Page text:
They saw firsthand that “you have to pour your heart and soul into that thing to make it work,” Nick said. And even then, it isn’t always enough. After running his company for about 10 years, the national brand Tuff Shed squeezed out their dad’s local business.
Not long after Joe got its start, Starbucks launched a pilot of its mobile ordering app. That made Joe’s product key not only to speeding up coffee purchases, but also to competing with international purveyors.
A main driver for Joe’s founders is “empowering small businesses in the coffee space,” Nick said.
To round out their team’s skill set, Brenden enrolled in a coding school so that he could lead the development of their minimal viable product (MVP). It was there that he met Lenny Urbanowski, who would become their third co-founder and chief technology officer.
Joe’s business model charges a small “convenience fee” for consumers of 35 cents per transaction, and charges coffee shops an 8 percent fee on purchases made through its system. Some of that money is used to cover the cost of the rewards program for loyal coffee drinkers, essentially a buy-10-drinks-get-one-free sort of deal, which can be redeemed at any shop using the Joe platform. Coffee shops manage the Joe-enabled orders through a tablet provided by the startup.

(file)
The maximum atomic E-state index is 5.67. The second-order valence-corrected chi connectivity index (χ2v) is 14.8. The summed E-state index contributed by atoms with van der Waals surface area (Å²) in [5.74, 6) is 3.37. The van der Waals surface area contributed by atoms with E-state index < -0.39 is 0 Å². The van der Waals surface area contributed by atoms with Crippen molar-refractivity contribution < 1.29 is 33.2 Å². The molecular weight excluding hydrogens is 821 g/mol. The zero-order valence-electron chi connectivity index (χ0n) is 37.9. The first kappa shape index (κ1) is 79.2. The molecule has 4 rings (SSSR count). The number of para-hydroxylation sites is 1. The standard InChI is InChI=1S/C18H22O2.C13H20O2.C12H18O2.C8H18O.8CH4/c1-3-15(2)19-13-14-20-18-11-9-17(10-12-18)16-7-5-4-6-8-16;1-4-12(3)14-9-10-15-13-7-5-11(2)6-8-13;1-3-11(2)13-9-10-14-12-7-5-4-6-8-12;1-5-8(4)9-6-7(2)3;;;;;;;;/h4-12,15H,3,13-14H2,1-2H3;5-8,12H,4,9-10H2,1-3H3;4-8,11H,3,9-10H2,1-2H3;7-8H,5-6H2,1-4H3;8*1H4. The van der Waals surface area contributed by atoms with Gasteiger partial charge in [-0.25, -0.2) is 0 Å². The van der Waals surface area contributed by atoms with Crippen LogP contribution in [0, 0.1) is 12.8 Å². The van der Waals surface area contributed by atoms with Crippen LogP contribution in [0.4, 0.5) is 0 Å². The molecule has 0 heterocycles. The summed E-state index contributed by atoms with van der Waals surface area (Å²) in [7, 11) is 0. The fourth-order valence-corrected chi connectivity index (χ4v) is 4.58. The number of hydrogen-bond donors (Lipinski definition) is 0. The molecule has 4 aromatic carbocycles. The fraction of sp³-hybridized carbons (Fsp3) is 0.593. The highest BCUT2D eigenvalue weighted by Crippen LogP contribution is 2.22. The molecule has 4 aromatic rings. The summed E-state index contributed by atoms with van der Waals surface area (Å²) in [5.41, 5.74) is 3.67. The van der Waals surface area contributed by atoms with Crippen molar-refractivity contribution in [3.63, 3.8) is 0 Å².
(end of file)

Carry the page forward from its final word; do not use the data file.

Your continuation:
The eight-person company expects to triple in size in the near future and in August is moving to larger offices in Seattle. They have plans to expand into a second market soon, saying it will be another large, West Coast city.
Competitors in the space include Cups, which has offices in Brooklyn and San Francisco, and Vancouver, B.C.-based JoJo.